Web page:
Although it can be more challenging, and intimidating, to get rid of a scammer on the doorstep than by simply hanging up the phone, consumers should not give out any personal information, invite into their home or give money to someone who has turned up unannounced – even if they are wearing a uniform and have ID. If the person refuses to leave or is intimidating, consumers should call the police on 999. Alternatively, if they are suspicious but are not causing a threat, consumers can call the non-emergency number 101.

Pay-per-click advert scams

Pay-per-click (PPC) are adverts that can appear in Google search engine results or on websites. In Google results, they will often appear at the top of the page and have a small ‘Ad’ symbol against the website address. On websites, they can be displayed in a number of ways, for example they can appear as they do in the Google search results or as an advert with an image. While many PPC adverts are genuine, they can be used by scammers to get victims to click through to cloned or fake websites and then deposit or transfer money through the fake website.

How to stay safe from pay-per-click advert scams

Although most adverts are authentic, fake websites can easily appear at the top of Google results, so always make sure that the website being clicked on through the results page is a genuine site. As well as this, when on the site, look for the padlock symbol that should appear before the url. Consumers should also be careful when clicking on adverts or links on websites, only clicking on links from trusted websites. For example, at, we always ensure that any advert or link from our website goes to an authentic and genuine website.

What to do if you suspect a scam

If a scam is suspected, the phone call or conversation should be ended as quickly as possible. Do not click on any suspicious links and check websites are genuine before depositing money or giving out personal information. As well as this, check the bank, building society or finance company is genuine by using the FCA’s Financial Services Register.

Suspected scams can be reported to Action Fraud, the FCA or the police via the non-emergency number 101.

Action Fraud’s steps to protecting yourself from fraud:

1. Do not give any personal information (name, address, bank details, email or phone number) to organisations or people before verifying their credentials.

2. Make sure your computer has up-to-date anti-virus software and a firewall installed. Ensure your browser is set to the highest level of security and monitoring to prevent malware issues and computer crimes.

3. Many frauds start with a phishing email. Remember that banks and financial institutions will not send you an email asking you to click on a link and confirm your bank details. Do not trust such emails, even if they look genuine. You can always call your bank using the phone number on a genuine piece of correspondence, website (typed directly into the address bar) or the phone book to check if you’re not sure.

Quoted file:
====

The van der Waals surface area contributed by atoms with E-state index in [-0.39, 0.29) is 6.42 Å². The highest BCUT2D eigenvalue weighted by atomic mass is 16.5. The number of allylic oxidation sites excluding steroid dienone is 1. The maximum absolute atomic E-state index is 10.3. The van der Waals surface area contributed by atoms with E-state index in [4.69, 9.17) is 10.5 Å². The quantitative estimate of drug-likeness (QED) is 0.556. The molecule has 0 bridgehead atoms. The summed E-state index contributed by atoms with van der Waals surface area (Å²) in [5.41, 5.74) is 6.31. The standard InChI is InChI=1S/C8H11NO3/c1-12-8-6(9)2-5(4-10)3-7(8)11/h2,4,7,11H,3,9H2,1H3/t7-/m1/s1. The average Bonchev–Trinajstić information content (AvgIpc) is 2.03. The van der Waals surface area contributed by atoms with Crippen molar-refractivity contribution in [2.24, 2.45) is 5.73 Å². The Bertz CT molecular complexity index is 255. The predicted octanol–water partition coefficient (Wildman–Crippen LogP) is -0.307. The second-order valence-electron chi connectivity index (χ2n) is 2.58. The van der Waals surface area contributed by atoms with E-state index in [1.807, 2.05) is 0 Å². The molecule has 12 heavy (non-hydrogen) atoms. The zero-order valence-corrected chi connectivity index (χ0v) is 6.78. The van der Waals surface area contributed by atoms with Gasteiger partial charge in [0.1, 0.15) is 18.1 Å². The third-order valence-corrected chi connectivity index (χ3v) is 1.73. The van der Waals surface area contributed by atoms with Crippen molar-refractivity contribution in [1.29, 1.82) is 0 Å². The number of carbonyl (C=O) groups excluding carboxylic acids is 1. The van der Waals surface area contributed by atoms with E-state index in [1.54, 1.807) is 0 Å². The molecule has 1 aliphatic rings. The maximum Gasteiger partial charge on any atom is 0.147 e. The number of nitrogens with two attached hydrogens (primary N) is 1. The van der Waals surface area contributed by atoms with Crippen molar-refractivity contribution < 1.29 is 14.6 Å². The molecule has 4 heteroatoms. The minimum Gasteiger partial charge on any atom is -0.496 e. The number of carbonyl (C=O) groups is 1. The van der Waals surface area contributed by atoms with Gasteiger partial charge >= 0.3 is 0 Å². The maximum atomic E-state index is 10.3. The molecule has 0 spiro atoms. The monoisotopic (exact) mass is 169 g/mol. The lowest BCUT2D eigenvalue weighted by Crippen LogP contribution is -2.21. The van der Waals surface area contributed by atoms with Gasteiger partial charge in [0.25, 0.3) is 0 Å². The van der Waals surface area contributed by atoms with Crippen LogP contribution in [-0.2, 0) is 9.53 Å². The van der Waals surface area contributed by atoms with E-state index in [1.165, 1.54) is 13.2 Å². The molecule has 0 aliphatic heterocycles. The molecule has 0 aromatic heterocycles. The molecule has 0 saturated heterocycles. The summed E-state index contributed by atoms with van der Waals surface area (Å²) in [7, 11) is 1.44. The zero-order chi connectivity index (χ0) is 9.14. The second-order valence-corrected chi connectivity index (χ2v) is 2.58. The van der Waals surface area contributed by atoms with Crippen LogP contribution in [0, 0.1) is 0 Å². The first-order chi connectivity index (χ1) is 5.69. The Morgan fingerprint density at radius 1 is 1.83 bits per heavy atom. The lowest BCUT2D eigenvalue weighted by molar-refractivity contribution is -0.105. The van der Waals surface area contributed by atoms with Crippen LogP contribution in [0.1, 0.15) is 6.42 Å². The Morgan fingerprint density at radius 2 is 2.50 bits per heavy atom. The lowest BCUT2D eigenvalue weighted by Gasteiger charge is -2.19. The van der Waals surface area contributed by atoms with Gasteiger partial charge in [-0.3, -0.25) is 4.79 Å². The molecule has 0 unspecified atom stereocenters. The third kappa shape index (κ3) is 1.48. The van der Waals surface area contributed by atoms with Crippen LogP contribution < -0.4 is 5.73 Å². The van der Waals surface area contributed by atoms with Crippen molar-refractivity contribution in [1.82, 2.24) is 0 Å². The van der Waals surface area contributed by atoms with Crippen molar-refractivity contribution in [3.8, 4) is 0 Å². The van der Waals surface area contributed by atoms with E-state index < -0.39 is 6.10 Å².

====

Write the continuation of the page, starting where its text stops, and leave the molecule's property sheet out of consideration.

4. Sign-up to Verified by Visa or MasterCard Secure Code whenever you are given the option while shopping online. This involves you registering a password with your card company and adds an additional layer of security to online transactions with signed-up retailers.

5. You should regularly get a copy of your credit file and check it for entries you don’t recognise. TransUnion, Equifax and Experian can all provide your credit file. An identity protection service such as ProtectMyID monitors your Experian credit report and alerts you by email or SMS to potential fraudulent activity. If it's fraud, a dedicated caseworker will help you resolve everything.

6. Destroy and preferably shred receipts with your card details on and post with your name and address on. Identity fraudsters don’t need much information in order to be able to clone your identity.

7. If you receive bills, invoices or receipts for things that you haven’t bought, or financial institutions you don’t normally deal with or contact you about outstanding debts, take action. Your identity may have been stolen.

8. Be extremely wary of post, phone calls or emails offering you business deals out of the blue. If an offer seems too good to be true, it probably is. Always question it.

9. If you have been a victim of fraud, be aware of fraud recovery fraud. This is when fraudsters pretend to be a lawyer or a law enforcement officer and tell you they can help you recover the money you’ve already lost.

Source: Action Fraud


Information is correct as of the date of publication (shown at the top of this article). Any products featured may be withdrawn by their provider or changed at any time. Links to third parties on this page are paid for by the third party. You can find out more about the individual products by visiting their site. will receive a small payment if you use their services after you click through to their site. All information is subject to change without notice. Please check all terms before making any decisions. This information is intended solely to provide guidance and is not financial advice. Moneyfacts will not be liable for any loss arising from your use or reliance on this information. If you are in any doubt, Moneyfacts recommends you obtain independent financial advice.